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Ping-pong studies of signaling pathways in hematopoietic stem cells


Stem cell research right now is everything about assays and models. Recent published studies of a role of hedgehog signaling pathway in hematopoietic stem cell (HSC) self-renewal is one of the best examples. After promising study, published in Nature earlier this year [1], new data suggest that targeting of hedgehog signaling pathway can not be beneficial for treatment of leukemia [2].

It reminds me of a game of ping-pong (aka table tennis) when different labs are studying the same pathway but using different assays getting opposite results (gene is dispensable – indispensable).

I’d like to point out some “ping-pong studies” of signaling pathways regulating maintenance of HSC below (references indicate scientific group and link to the paper):

signaling pathway
indispensable
dispensable
notch
David Scadden  Blood 2002 [3] Freddy Radtke   Blood 2005 [4] and Warren Pear Cell Stem Cell 2008 [5]
N-cadherin
Linheng Li Nature 2003 [6] Sean Morrison  Cell Stem Cell 2008 [7]
beta-catenin
Tannishtha Reya Cancer Cell 2007 [8]
David Scadden Cell Stem Cell 2008 [9]
Freddy Radtke JEM 2004 [10]; Werner Held Blood 2008 [11]
hedgehog Tannishtha Reya Nature 2009 [1] Iannis Aifantis Cell Stem Cell 2009 [12]; Gary Gilliland Cell Stem Cell 2009 [13]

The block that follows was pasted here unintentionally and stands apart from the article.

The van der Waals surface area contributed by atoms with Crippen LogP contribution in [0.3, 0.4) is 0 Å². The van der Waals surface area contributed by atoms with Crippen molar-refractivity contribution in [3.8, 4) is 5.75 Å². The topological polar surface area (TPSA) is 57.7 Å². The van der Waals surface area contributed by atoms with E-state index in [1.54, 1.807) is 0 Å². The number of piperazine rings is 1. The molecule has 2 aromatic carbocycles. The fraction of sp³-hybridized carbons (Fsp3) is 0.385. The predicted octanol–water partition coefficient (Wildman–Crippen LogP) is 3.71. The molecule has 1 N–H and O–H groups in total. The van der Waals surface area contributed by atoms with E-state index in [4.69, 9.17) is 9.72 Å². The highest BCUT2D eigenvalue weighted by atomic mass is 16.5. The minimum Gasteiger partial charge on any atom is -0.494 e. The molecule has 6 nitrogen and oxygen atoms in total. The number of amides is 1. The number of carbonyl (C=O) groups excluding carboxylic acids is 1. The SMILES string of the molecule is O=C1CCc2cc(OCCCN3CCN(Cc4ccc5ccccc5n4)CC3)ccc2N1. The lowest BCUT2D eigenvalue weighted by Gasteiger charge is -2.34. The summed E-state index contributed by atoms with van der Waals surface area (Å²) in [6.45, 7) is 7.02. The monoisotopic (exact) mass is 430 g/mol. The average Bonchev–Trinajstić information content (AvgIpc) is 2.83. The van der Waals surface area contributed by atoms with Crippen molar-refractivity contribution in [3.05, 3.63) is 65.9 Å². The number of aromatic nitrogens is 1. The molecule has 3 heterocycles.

Can you imagine – working hard day and night (let’s say 10-14 h/per day) and spending the best years of your life in the lab (20s -30s) in doing experiments, suddenly you hear the news that another lab got completely different from yours results. Where is the truth? That’s exactly what happened with hedgehog (HH) signaling studies in HSC. One lab used a vav-Cre conditional knockout mouse [1] as a model and showed that HH signaling is essential for HSC self-renewal, other labs – Mx1-Cre model [13] and showed that HH is dispensable for HSC.

I am really puzzled by “ping-pong” studies. How will you know that your model is correct before you invest 2-3 years of your time in the project? Tomorrow scientists will create another model and disprove your results. If we have so much trouble to find the truth using mouse models, how will we translate our results in the clinic? Do you think we need more science to do or is it too much?